When Do I Need a Living Will? Is it the Same as a DNR?

Do I need a Living Will?

A "Do-Not-Resuscitate" Order (DNR) is Not the Same as a Living Will

We're all fairly familiar with the acronym CPR, for Cardiopulmonary Resuscitation - a process that uses mouth-to-mouth or machine breathing and chest compressions to restore activity in the heart and lungs when someone's heart has stopped or they are no longer breathing. Health care providers will begin CPR in an emergency unless they have been made aware of a DNR, or a "Do Not Resuscitate" order. For many people with terminal illness, a widespread cancer, infection or for those who expect death soon they prefer to abstain from aggressive intervention in the pursuit of a natural peaceful death. So when should these decisions be made and what documents are necessary?

Discuss Advance Directives with Your Elder Law Attorney

Creating advance directives, a written statement of a person's wishes regarding medical treatment, are a critical component of planning for the possibility that you may be unable to make your own medical decisions.  When a patient does not have an advance directive, and cannot make decisions for themselves, healthcare providers traditionally consult with family members and make the decisions for the patient. There are different types of advance directives so it's a good idea to discuss your wishes with your elder law or estate planning attorney.  There can be confusion about the difference between a living will and a "do-not-resuscitate" order (DNR). While both these documents are advance medical directives, they serve different purposes.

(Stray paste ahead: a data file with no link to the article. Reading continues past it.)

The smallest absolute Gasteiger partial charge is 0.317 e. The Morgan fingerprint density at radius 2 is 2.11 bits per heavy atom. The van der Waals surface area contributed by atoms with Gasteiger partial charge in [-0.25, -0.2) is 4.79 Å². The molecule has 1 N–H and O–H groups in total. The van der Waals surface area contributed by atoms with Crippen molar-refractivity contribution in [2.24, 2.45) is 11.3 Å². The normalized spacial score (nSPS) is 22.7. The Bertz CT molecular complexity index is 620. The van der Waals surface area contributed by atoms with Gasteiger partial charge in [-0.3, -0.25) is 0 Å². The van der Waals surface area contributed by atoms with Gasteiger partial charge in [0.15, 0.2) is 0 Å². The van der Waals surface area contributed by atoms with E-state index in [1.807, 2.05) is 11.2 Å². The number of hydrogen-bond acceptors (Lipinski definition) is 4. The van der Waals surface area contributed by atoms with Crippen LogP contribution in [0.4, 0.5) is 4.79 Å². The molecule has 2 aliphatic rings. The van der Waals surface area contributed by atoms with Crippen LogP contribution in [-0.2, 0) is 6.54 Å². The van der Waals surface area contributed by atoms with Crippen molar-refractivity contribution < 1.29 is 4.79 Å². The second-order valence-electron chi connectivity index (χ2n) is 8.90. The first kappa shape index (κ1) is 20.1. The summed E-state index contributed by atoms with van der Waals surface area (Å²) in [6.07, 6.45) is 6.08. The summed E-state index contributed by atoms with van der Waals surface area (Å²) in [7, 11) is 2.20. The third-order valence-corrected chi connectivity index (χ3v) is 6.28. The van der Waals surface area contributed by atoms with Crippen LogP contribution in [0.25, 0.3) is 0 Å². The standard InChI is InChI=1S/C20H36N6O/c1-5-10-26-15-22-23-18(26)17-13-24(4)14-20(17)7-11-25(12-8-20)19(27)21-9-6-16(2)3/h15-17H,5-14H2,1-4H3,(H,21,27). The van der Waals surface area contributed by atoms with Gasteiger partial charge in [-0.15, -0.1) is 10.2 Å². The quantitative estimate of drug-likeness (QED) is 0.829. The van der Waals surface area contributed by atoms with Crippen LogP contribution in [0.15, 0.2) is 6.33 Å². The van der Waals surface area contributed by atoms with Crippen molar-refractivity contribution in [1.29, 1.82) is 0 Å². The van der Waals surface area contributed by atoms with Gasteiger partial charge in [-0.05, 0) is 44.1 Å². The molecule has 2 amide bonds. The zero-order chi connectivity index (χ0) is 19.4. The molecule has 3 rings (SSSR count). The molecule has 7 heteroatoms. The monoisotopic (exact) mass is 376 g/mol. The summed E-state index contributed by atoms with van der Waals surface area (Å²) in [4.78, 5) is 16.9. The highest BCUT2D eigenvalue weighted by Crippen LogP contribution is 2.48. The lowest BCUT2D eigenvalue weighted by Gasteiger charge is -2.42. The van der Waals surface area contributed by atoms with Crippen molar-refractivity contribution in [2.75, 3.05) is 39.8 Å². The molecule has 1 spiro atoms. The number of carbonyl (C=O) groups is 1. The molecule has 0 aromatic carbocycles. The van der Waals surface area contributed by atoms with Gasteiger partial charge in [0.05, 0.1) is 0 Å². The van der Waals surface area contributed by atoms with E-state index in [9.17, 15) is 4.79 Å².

Do You Need a Living Will?

If you would like to avoid life-sustaining treatment when it would be hopeless, you need a living will. A living will is a document that you can use to give instructions regarding treatment if you become terminally ill or are in a persistent vegetative state and unable to communicate your instructions. The living will states under what conditions life-sustaining treatment should be terminated.  A living will takes effect only when you are incapacitated and is not set in stone -- you can always revoke it at a later date if you wish to do so.

When drawing up a living will, you need to consider the various care options and what you would like done. You need to think about whether you want care to extend your life no matter what or only in certain circumstances. A living will can dictate when you want a ventilator, dialysis, tube feeding, blood transfusions, and other life- saving or life-prolonging options.

Do I Need a DNR?

A DNR is a different document. A DNR says that if your heart stops or you stop breathing, medical professionals should not attempt to revive you. This is very different from a living will, which only goes into effect if you are unable to communicate your wishes for care. Everyone can benefit from a living will, while DNRs are only for very elderly and/or frail patients for whom it wouldn't make sense to administer CPR.

In addition to a living will, you will also need a medical power of attorney.

Elder Law and Estate Planning Attorney in Avon Lake

If you're curious about advance directives and want to know how to put them together - from living wills to do-not-resuscitate orders and medical power of attorney, call 440-930-2826 to schedule a free consultation. We enjoy putting to use our knowledge and expertise to provide you with the best advice.

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